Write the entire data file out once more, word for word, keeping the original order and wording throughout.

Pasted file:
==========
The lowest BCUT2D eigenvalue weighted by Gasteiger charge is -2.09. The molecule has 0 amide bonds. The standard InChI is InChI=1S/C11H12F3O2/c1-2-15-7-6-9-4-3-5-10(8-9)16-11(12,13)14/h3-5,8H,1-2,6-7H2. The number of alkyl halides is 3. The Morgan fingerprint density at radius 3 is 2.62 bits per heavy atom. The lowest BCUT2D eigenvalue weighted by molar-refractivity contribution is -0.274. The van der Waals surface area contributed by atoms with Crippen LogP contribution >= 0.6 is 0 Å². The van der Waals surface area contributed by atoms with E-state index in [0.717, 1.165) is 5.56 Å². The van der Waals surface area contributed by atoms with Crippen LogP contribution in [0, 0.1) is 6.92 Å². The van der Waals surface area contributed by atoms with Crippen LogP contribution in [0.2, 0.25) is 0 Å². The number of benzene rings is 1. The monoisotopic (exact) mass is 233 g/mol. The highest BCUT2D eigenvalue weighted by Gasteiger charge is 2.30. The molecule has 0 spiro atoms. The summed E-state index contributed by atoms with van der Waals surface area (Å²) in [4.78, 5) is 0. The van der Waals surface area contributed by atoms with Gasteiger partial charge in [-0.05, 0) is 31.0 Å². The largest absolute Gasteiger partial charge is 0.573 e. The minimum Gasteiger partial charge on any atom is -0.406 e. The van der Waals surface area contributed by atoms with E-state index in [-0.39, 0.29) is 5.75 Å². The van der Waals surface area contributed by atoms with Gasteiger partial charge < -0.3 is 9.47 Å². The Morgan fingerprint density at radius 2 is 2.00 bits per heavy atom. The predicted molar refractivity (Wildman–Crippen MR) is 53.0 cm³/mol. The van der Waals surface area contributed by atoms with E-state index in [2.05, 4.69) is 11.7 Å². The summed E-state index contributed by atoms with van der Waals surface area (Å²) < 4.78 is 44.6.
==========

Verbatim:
The lowest BCUT2D eigenvalue weighted by Gasteiger charge is -2.09. The molecule has 0 amide bonds. The standard InChI is InChI=1S/C11H12F3O2/c1-2-15-7-6-9-4-3-5-10(8-9)16-11(12,13)14/h3-5,8H,1-2,6-7H2. The number of alkyl halides is 3. The Morgan fingerprint density at radius 3 is 2.62 bits per heavy atom. The lowest BCUT2D eigenvalue weighted by molar-refractivity contribution is -0.274. The van der Waals surface area contributed by atoms with Crippen LogP contribution >= 0.6 is 0 Å². The van der Waals surface area contributed by atoms with E-state index in [0.717, 1.165) is 5.56 Å². The van der Waals surface area contributed by atoms with Crippen LogP contribution in [0, 0.1) is 6.92 Å². The van der Waals surface area contributed by atoms with Crippen LogP contribution in [0.2, 0.25) is 0 Å². The number of benzene rings is 1. The monoisotopic (exact) mass is 233 g/mol. The highest BCUT2D eigenvalue weighted by Gasteiger charge is 2.30. The molecule has 0 spiro atoms. The summed E-state index contributed by atoms with van der Waals surface area (Å²) in [4.78, 5) is 0. The van der Waals surface area contributed by atoms with Gasteiger partial charge in [-0.05, 0) is 31.0 Å². The largest absolute Gasteiger partial charge is 0.573 e. The minimum Gasteiger partial charge on any atom is -0.406 e. The van der Waals surface area contributed by atoms with E-state index in [-0.39, 0.29) is 5.75 Å². The van der Waals surface area contributed by atoms with Gasteiger partial charge < -0.3 is 9.47 Å². The Morgan fingerprint density at radius 2 is 2.00 bits per heavy atom. The predicted molar refractivity (Wildman–Crippen MR) is 53.0 cm³/mol. The van der Waals surface area contributed by atoms with E-state index in [2.05, 4.69) is 11.7 Å². The summed E-state index contributed by atoms with van der Waals surface area (Å²) < 4.78 is 44.6.